Guide to common mistakes that struggling businesses make
The current economic climate has made it even tougher for small and medium sized enterprises to get ahead, begin to succeed and start the process of growth and expansion. However, these troubles are not always entirely down to an unstable financial environment, but are often caused by mistakes made within a struggling business or by its management.
Though many small businesses may eventually fail, there are a number of steps you can take to ensure that a business has the highest chance of survival. With this in mind, we take a look at a number of common mistakes that can have a significant impact on a business that is already struggling.
Failing to act quickly
All large problems begin as small ones and crises are often caused by an inability to deal with these small issues before they snowball. It’s incredibly important that any small or medium sized business establishes a system which allows them to identify problems at an early stage, in order to make sure they are dealt with at the source and aren’t left to fester. In most cases, problems will originate in a specific part of the business and will, for a small period of time, remain localised.
This makes it much easier to identify exactly how and why the problem arose in the first place and should offer the chance for you to make changes. Such issues are much easier to tackle when limited by size and scope and should never, under any circumstances, be left to contaminate other parts of the business or the entire organisation. Ignoring such problems only allows them to gain momentum, seriously reducing your power to make changes and successfully adapt to meet these new demands. The longer you wait for the problem to resolve itself, the fewer and fewer options there will be available to you once the time comes to make changes.
Not requesting expert advice
All businesses, even the largest, require external advice at some point or another. This is especially true of small and medium sized businesses, most of which probably won’t have staff with the depth of experience or breadth of knowledge necessary to make informed decisions at every step. Consequently, it’s important that advice is sought and taken from business recovery professionals that deal with the precise problems the business is facing. Whether it is because new business owners are too proud to ask for help, wrongly feel that they have a good enough understanding, or simply fail to realise the extent of the problem, failing to seek professional advice and expertise is a serious business error.
Poor cash-flow planning
In times of financial hardship, particularly if a company is struggling, one of the greatest threats to a business is the freezing up of its cash flow. Without funds flowing freely into the business, through every part of it and out of the other side, the business will remain stagnant and unhealthy. Consequently, it is important to ensure that comprehensive cash flow planning is in place, giving companies the opportunity to understand exactly what is happening with its cash. This can be achieved by making sure that every payment into the company from a client or customer is made on time and that it is understood precisely when this will enter the organisation, becoming available for use. By knowing exactly when funds become available for distribution throughout the business, managers gain a sufficient degree of control over cash flow affairs.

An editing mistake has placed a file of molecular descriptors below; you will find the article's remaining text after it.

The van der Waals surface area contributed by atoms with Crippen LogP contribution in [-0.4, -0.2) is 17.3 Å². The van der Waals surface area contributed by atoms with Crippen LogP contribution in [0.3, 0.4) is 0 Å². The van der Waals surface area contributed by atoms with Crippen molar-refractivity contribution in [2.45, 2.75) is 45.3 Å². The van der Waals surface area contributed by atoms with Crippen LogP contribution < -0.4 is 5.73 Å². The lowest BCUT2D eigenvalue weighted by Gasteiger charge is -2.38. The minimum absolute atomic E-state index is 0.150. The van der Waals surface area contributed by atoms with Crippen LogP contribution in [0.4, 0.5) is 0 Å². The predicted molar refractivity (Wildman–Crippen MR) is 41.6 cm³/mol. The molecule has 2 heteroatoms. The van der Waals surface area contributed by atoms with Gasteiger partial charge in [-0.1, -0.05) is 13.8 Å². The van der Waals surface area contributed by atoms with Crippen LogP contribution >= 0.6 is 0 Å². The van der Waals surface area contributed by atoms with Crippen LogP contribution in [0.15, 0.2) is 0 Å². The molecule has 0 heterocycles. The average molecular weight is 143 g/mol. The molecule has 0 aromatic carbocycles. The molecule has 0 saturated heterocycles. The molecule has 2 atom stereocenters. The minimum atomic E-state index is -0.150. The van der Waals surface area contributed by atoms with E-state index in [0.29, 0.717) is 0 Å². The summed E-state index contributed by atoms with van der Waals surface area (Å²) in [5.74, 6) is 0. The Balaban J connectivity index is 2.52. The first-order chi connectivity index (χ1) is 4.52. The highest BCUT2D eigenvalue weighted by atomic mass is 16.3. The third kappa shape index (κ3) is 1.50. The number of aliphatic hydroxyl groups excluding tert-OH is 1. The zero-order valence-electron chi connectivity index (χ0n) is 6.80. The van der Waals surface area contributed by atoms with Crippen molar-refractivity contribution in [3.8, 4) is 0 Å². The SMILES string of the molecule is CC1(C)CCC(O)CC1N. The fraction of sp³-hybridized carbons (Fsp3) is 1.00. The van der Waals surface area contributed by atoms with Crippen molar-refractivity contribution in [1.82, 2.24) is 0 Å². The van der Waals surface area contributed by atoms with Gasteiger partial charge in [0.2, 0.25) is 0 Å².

A corporate insolvency specialist such as Moorfields can assist business leaders, financial directors and stakeholders to deliver pro-active solutions for their business, as well as advice on how to adapt to the ever-changing economic landscape.
Overstretching yourself and your company aims
Many small and medium sized businesses fall into the trap of aiming at too large a market and subsequently diluting their appeal to the customers that will drive the company forwards. Rather than over-reaching, it’s often good business practice to focus on a very specific niche, or a niche within a niche, in order to ensure that your products and services are definitely in demand. By specialising to such a degree, businesses are able to become incredibly competitive, boost their reputation and branding, and develop expertise at a far quicker pace.
Forgetting staff create the business environment
Though it is easy to forget, it’s incredibly important to remember that the staff you hire will create the environment in which you work, will become the human face of your organisation and act as the first point of communication with clients, customers and fellow businesses. Consequently, it’s important to not just treat vacancies simply as positions to be filled, but search for individuals that will fit well into the existing work environment. While an employee can always be trained in the skills necessary to fulfill a role, other qualities (such as drive, ability to think originally and communication skills) are much more difficult to acquire. As such, it may be a better decision to look towards workers that you know will commit to the organisation, develop with it and strive for the business.